Oregon college sued for censoring student speech, restricting it to 1.5% of campus

ADF represents Students for Life chapter at Chemeketa Community College
Wednesday, May 06, 2020

Attorney sound bite:  Michael Ross

SALEM, Ore. – Alliance Defending Freedom attorneys representing a pro-life student group at Chemeketa Community College filed a lawsuit in federal court Tuesday to challenge the college’s speech policies that restrict outdoor speech to two small areas, less than 1.5% of the 100-acre campus, and require students to secure permission at least two weeks in advance before speaking in those areas.

The policies have prevented the students from engaging in spontaneous expression and from promoting their events. For example, on Feb. 26, members of Students for Life hosted a debate on campus about the morality of physician-assisted suicide. While the students applied for, and received, approval from the college to host the event indoors on campus, they wished to promote the event outdoors between classes by handing out flyers and describing the services of local pregnancy resource centers. The students refrained from doing so, however, to avoid violating the college’s policies restricting speech.

“The only permission slip students need in order to speak on public college campuses is the First Amendment,” said ADF Legal Counsel Michael Ross. “Students don’t give up their constitutionally protected freedoms when they step on to campus or hold a specific viewpoint. Our clients have the right to peacefully engage and persuade their peers. They also have the freedom to support pregnant and parenting students without censorship or harassment from their school.”

ADF attorneys represent Marcos Sanchez and Emma Howell, current, full-time students who serve as president and co-president of Chemeketa Students for Life. The lawsuit explains how the college’s speech zone policies require the students to obtain permission two weeks in advance for all outdoor expressive activities. The college’s policy, therefore, limits students’ ability to mobilize their peers in a timely manner through calls to legislators or local officials in response to breaking news relevant to pro-life concerns and frustrates their ability to share their religious and moral convictions in a peaceful, non-disruptive manner.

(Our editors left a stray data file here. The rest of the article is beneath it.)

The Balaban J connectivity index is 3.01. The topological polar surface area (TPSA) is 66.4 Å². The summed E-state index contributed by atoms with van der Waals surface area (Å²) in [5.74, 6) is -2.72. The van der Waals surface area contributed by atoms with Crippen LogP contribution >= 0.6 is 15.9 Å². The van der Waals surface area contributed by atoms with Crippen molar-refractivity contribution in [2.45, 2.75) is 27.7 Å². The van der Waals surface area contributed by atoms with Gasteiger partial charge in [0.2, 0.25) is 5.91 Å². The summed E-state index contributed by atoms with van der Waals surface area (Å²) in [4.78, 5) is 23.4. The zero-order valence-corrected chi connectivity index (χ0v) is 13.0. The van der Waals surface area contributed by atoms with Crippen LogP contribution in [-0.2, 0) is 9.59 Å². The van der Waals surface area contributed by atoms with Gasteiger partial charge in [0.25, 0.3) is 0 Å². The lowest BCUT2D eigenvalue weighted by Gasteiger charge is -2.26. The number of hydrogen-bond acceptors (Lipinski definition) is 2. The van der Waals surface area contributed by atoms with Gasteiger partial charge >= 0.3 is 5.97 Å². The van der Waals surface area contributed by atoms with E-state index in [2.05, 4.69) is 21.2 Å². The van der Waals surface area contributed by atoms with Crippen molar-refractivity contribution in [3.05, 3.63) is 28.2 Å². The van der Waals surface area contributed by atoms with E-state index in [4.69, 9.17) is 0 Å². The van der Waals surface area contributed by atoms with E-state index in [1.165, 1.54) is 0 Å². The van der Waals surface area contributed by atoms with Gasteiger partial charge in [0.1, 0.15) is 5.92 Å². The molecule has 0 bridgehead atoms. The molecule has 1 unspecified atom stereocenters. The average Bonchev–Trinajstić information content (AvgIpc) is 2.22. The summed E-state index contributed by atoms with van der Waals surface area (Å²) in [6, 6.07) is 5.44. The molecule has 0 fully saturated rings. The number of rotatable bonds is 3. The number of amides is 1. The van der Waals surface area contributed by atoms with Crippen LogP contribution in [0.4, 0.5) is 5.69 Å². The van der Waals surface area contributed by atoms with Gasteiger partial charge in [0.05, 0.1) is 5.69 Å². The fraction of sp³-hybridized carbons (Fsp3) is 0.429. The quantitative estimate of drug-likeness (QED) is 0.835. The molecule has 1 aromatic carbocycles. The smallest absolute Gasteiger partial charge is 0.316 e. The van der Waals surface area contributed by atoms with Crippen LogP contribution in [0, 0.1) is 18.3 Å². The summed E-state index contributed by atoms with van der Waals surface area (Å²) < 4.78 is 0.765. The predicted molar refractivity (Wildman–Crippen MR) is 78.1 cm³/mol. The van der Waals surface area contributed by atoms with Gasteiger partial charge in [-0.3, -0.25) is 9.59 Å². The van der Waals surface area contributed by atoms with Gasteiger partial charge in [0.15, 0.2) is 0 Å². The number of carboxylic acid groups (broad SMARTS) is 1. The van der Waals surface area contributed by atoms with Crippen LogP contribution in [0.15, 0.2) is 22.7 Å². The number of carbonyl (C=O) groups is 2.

“Today’s college students are our future legislators, judges, and voters. That’s why it’s so important that public universities model the First Amendment values they’re supposed to be teaching students,” said ADF Senior Counsel Tyson Langhofer, director of the ADF Center for Academic Freedom. “Pro-life students—like their peers—have the freedom to share messages of hope and healing without first asking college administrators for permission to speak.”

“Across the country, we are seeing incredible opposition to the pro-life speech of our student leaders and volunteers as they speak for the defenseless and educate their fellow students on abortion,” said Students for Life of America President Kristan Hawkins. “But the law and the Constitution are clear on the matter: Public schools cannot silence pro-life groups or force them to self-censor. If Chemeketa Community College wants to respect every member of its community, it will clarify that Students for Life can participate in the open exchange of ideas and ensure that the entire college community becomes a ‘free speech zone’ for pro-life students and their peers.”

Daniel Hill, one of more than 3,100 attorneys allied with ADF, is serving as local counsel for the club in the case, Chemeketa Students for Life v. Members of the Chemeketa Board of Education, filed in the U.S. District Court for the District of Oregon, Eugene Division.

Students for Life of America is the nation’s largest pro-life student organization with over 1,225 student groups on high school and college campuses across the country.
 
  • Pronunciation guide: Chemeketa (chuh-MEH’-kih-tuh), Langhofer (LANG’-hoff-ur)

The ADF Center for Academic Freedom is dedicated to ensuring freedom of speech and association for students and faculty so that everyone can freely participate in the marketplace of ideas without fear of government censorship.
 
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